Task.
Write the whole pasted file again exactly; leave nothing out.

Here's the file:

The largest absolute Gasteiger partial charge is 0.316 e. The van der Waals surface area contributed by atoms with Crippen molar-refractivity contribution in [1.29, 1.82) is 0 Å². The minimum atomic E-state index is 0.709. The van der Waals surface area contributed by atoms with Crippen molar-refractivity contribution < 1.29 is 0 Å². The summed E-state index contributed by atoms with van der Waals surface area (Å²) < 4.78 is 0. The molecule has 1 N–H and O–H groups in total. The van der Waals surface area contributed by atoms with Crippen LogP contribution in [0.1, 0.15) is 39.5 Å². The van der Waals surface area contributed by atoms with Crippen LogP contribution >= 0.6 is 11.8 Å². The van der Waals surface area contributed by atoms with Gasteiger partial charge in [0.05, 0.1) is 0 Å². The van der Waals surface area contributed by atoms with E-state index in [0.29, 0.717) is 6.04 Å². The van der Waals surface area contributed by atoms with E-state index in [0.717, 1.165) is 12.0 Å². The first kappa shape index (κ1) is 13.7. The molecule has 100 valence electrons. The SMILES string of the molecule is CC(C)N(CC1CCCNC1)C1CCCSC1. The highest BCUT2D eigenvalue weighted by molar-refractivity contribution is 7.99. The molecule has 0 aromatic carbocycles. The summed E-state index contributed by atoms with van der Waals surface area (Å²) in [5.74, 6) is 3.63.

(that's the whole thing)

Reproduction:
The largest absolute Gasteiger partial charge is 0.316 e. The van der Waals surface area contributed by atoms with Crippen molar-refractivity contribution in [1.29, 1.82) is 0 Å². The minimum atomic E-state index is 0.709. The van der Waals surface area contributed by atoms with Crippen molar-refractivity contribution < 1.29 is 0 Å². The summed E-state index contributed by atoms with van der Waals surface area (Å²) < 4.78 is 0. The molecule has 1 N–H and O–H groups in total. The van der Waals surface area contributed by atoms with Crippen LogP contribution in [0.1, 0.15) is 39.5 Å². The van der Waals surface area contributed by atoms with Crippen LogP contribution >= 0.6 is 11.8 Å². The van der Waals surface area contributed by atoms with Gasteiger partial charge in [0.05, 0.1) is 0 Å². The van der Waals surface area contributed by atoms with E-state index in [0.29, 0.717) is 6.04 Å². The van der Waals surface area contributed by atoms with E-state index in [0.717, 1.165) is 12.0 Å². The first kappa shape index (κ1) is 13.7. The molecule has 100 valence electrons. The SMILES string of the molecule is CC(C)N(CC1CCCNC1)C1CCCSC1. The highest BCUT2D eigenvalue weighted by molar-refractivity contribution is 7.99. The molecule has 0 aromatic carbocycles. The summed E-state index contributed by atoms with van der Waals surface area (Å²) in [5.74, 6) is 3.63.